Chest pain and dysphagia (difficulty in swallowing) account for a reasonable percentage of hospital consultations. In some patients, these occur due to a spasm of the esophagus, a muscular tube that moves food from the mouth to the stomach. Suppose this is new; here is what you must know about esophageal spasms.
An esophageal spasm is an involuntary painful muscular contraction of the esophagus, a tube connecting the mouth and the stomach. Esophageal spasms are perceived as sudden severe chest pain lasting minutes to hours. The pain of esophageal spasms occurs at the center of the chest and behind the bone at the center of the chest (sternum). Because of the site, esophageal spasms can be confused with angina pain.
Abnormal muscular contraction of the esophagus can occur in several ways. However, the resulting spasms can be broadly classified into two; nutcracker esophagus and diffuse esophageal spasms. Here is a brief description of the two:
A nutcracker esophagus is a motility disorder of the esophagus that results in a hypercontractile state. In a normal state, muscles of the esophagus contract and relax rhythmically to allow the passage of food. In a nutcracker esophagus, these contractions are abnormally strong and cause painful swallowing. However, the condition does not cause food regurgitation as diffuse esophageal spasms.
It is diagnosed when the contractions are coordinated, but their amplitude is excessive. There is another variant of the nutcracker esophagus called hypercontractile or jackhammer esophagus. In this spasm, contractions are extreme with very high amplitudes and involve majority of the esophagus. In addition, they occur for a long time.
Diffuse esophageal spasm is a motility disorder of the esophagus. It is characterized by rapidly occurring and uncoordinated contractions of normal amplitude, often accompanied by difficulty swallowing.
The diffuse esophageal spasm occurs in approximately 1 in 100,000 people. Although the exact cause is unknown, several theories are described in the following section. It is rarely seen in children; incidence increases with age and is more common in women.
Diffuse esophageal spasms occur due to defective propagation of peristaltic waves. In diffuse esophageal spasms, there are uncoordinated contractions of several esophageal segments. These contractions result in poor propagation of the food and drinks, leading to difficulty in swallowing and regurgitation.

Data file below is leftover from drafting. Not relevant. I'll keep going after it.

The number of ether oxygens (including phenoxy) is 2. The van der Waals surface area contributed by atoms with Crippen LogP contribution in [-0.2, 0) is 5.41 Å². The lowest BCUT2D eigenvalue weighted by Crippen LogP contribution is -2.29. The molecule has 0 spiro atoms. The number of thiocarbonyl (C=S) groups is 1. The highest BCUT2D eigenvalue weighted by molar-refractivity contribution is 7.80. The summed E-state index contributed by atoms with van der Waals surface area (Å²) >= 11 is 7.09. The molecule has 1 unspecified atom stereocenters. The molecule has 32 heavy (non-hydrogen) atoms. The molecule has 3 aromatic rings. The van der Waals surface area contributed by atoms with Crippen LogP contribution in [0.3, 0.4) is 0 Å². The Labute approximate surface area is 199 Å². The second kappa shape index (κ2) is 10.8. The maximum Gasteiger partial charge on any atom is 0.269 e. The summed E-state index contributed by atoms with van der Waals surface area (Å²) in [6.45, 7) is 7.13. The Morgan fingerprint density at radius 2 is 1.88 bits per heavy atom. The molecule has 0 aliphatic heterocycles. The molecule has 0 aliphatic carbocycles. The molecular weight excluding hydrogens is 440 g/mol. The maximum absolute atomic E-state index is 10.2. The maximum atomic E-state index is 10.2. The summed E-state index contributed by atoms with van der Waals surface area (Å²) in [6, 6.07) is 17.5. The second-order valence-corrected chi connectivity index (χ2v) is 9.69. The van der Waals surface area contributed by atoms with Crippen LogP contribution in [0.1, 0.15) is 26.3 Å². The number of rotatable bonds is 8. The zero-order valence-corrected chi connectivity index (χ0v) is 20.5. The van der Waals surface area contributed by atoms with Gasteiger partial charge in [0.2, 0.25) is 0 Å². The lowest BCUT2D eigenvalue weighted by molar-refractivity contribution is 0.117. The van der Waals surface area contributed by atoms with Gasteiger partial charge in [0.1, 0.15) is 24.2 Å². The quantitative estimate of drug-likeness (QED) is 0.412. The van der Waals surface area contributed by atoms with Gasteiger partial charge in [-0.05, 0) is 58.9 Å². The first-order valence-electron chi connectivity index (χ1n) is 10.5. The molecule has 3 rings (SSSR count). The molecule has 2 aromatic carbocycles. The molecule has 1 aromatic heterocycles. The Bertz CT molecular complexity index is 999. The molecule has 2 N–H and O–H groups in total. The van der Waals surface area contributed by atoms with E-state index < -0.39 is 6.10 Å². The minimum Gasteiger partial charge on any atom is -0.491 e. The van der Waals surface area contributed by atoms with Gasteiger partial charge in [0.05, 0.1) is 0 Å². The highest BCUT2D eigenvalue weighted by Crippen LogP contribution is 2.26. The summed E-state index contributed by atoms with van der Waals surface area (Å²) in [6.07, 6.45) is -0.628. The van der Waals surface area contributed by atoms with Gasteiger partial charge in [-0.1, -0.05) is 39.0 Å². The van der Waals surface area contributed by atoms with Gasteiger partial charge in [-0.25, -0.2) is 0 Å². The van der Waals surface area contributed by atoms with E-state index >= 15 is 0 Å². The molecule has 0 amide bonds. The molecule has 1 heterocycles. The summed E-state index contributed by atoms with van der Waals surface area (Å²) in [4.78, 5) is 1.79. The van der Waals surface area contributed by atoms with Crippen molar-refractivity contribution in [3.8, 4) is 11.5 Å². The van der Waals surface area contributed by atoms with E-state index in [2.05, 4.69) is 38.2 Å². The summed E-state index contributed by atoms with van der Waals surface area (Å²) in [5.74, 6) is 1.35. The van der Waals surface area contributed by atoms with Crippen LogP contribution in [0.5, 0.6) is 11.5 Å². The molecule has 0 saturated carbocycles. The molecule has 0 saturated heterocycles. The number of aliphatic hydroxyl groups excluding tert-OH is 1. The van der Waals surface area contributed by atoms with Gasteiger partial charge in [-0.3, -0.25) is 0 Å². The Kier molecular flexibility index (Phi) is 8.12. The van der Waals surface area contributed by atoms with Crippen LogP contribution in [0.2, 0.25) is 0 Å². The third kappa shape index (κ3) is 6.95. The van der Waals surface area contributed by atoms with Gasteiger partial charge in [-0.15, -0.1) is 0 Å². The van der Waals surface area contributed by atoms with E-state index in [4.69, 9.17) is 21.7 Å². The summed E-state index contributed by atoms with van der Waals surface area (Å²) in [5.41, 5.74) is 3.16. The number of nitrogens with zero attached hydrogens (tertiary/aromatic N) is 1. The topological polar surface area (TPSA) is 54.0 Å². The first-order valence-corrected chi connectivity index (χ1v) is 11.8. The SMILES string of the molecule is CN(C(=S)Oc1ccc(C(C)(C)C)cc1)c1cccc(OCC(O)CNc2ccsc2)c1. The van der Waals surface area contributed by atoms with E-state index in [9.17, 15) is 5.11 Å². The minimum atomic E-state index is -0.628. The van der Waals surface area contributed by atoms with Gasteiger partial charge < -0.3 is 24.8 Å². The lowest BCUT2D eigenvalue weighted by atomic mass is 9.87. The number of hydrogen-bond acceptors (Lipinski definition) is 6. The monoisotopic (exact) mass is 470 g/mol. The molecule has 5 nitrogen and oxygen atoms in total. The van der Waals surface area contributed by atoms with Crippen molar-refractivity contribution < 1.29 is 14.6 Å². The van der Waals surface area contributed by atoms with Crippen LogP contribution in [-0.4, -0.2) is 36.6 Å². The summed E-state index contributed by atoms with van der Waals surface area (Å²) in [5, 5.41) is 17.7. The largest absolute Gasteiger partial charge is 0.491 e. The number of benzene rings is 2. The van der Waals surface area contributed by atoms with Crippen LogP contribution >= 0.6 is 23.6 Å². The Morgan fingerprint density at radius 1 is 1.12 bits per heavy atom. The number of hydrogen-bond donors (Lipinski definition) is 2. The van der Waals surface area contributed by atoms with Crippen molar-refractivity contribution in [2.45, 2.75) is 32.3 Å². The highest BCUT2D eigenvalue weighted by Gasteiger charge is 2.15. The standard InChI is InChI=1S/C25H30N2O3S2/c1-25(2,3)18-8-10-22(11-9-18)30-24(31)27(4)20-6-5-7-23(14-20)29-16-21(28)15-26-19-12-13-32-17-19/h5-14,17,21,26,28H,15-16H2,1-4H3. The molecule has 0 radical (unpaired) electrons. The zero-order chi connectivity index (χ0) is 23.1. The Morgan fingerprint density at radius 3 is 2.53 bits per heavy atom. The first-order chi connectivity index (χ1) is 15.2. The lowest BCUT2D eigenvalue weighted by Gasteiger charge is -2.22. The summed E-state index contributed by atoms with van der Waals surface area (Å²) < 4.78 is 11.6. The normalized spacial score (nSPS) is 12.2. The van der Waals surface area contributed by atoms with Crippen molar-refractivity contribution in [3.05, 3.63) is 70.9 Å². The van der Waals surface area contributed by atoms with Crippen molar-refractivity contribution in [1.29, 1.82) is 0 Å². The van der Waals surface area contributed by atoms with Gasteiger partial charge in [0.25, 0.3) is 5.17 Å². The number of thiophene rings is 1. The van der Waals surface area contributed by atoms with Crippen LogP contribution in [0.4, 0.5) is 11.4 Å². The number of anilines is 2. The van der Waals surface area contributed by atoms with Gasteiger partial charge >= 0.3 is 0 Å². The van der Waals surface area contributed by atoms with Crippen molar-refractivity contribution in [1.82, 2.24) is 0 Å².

Although the exact cause of esophageal spasm is not well established, several theories explain the initiating event:
Some of the symptoms that suggest esophageal spasms are:
The pain of esophageal spasms is felt at the center of the chest. It can also be felt in the back and is more severe than the pain of heart origin (angina). The pain of the esophageal sphincter can be confused with the pain of a heart attack since they both occur at the center of the chest.
Some people also have a sensation of something trapped in the chest. This feeling is called Globus and is linked with esophageal spasms.
One of the commonest symptoms of the esophageal spasm is difficulty in swallowing. It is common in the nutcracker esophagus due to abnormally strong contractions. Difficulty in swallowing is found in around two-thirds of patients with esophageal spasms.
Backflow of food into the mouth (regurgitation) is mostly seen in diffuse esophageal spasms. This is because uncoordinated contractions lead to poor propulsion of the food bolus.
The laboratory, imaging studies, and treatment of esophageal spasms are done in the outpatient department. The first management line is medical therapy with calcium channel blockers and nitrates.
Suppose you have an esophageal spasm; here are some of the investigations that your doctor may request:
There are several treatment modalities your doctor can employ. The initial treatment of choice is lifestyle modification and medical treatment. Suppose you don’t respond to medical therapy; your doctor will recommend surgery.
The use of phosphodiesterase inhibitors such as sildenafil can relax your esophagus, thus relieving pain. In addition, sildenafil will also relax the lower esophageal sphincter, alleviating difficulty in swallowing.
Your doctor can also administer botulinum toxins, which reduce acetylcholine secretion, resulting in temporary symptom relief. Some doctors can also use balloon dilatation.
Suppose your doctors suspect gastroesophageal reflux disease; they can also give you a proton pump inhibitor to reduce acid secretion from the stomach. Many experts recommend a trial of acid-lowering medication before trying other treatment options.
Upon initiation of therapy, your doctor will schedule a visit to monitor your response and any adverse drug reaction.
In case of poor response to medical therapy, your doctor may refer you to a thoracic surgeon. Of note, surgical treatment is reserved for refractive cases. The procedure can be open or laparoscopic. The treatment modality can be a myotomy or esophagectomy (removal of part of the esophagus.
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